According to independent research, the product is now better than any other and is in first place in the market. Within the industry, more than 50% of what people have purchased was made by the company! In summary, it has cornered the market.
Think of this business now as a boxer in the ring (event space for boxers). It’s got its opponent in the corner, who can’t move out of the way. The business throws a right jab and then a left hook (jab and hook are types of punches). Its opponent can only put their gloves up in defense. They are cornered, just like the competitors of the company.
In only a short time, the company has been able to corner the high-definition television market.
6. Smooth sailing
The business is firmly established. The CEO is now in charge of a highly (very) successful international company that has penetrated the market and whose name is as common as Coca-cola. It has fended off (beat) its closest competitors who now try to play catch up (try to be as good as) with its latest innovation. The company projections (estimates of future profit) are looking up and there are possible expansions for them to make in other industries and markets. It looks like smooth sailing for the foreseeable future.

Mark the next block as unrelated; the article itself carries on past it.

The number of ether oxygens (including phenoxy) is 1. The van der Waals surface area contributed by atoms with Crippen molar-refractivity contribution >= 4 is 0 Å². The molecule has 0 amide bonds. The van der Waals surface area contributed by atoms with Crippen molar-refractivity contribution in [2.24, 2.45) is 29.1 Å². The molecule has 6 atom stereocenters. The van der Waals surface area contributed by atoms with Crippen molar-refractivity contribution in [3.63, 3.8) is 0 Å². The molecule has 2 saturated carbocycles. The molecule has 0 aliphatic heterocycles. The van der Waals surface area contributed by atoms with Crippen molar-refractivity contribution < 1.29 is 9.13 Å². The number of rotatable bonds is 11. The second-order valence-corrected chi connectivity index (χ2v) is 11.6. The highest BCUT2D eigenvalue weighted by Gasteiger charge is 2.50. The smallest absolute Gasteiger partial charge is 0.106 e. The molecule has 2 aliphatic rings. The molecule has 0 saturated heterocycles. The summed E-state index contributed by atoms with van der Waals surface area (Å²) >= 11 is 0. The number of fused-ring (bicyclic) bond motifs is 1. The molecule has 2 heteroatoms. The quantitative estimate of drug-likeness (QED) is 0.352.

Can you imagine it? Think of the business as a sailboat. The skies are blue and the water is calm. There’s a cool breeze coming from behind. The breeze fills the sails and takes the company to its next destination wherever that might be.
Once the company overcame the country’s bureaucracy, it was smooth sailing from then on.
Like many common idioms, this idiom can also be applied to other situations.
For example, at school, after David completed the more difficult courses in the first term, it was smooth sailing for him to finish his degree because the rest of the required courses were easy for him. Or, after all the trouble David had in getting qualified for the job and years of looking for work, it was finally smooth sailing for him when he was hired by an international firm.
So there you have it, six business idioms that can be used both in business as well as everyday life. If you go the extra mile in studying these idioms, you’ll be one step closer to achieving fluency. The journey begins with that one step.
If you liked this post, something tells me that you'll love FluentU, the best way to learn English with real-world videos.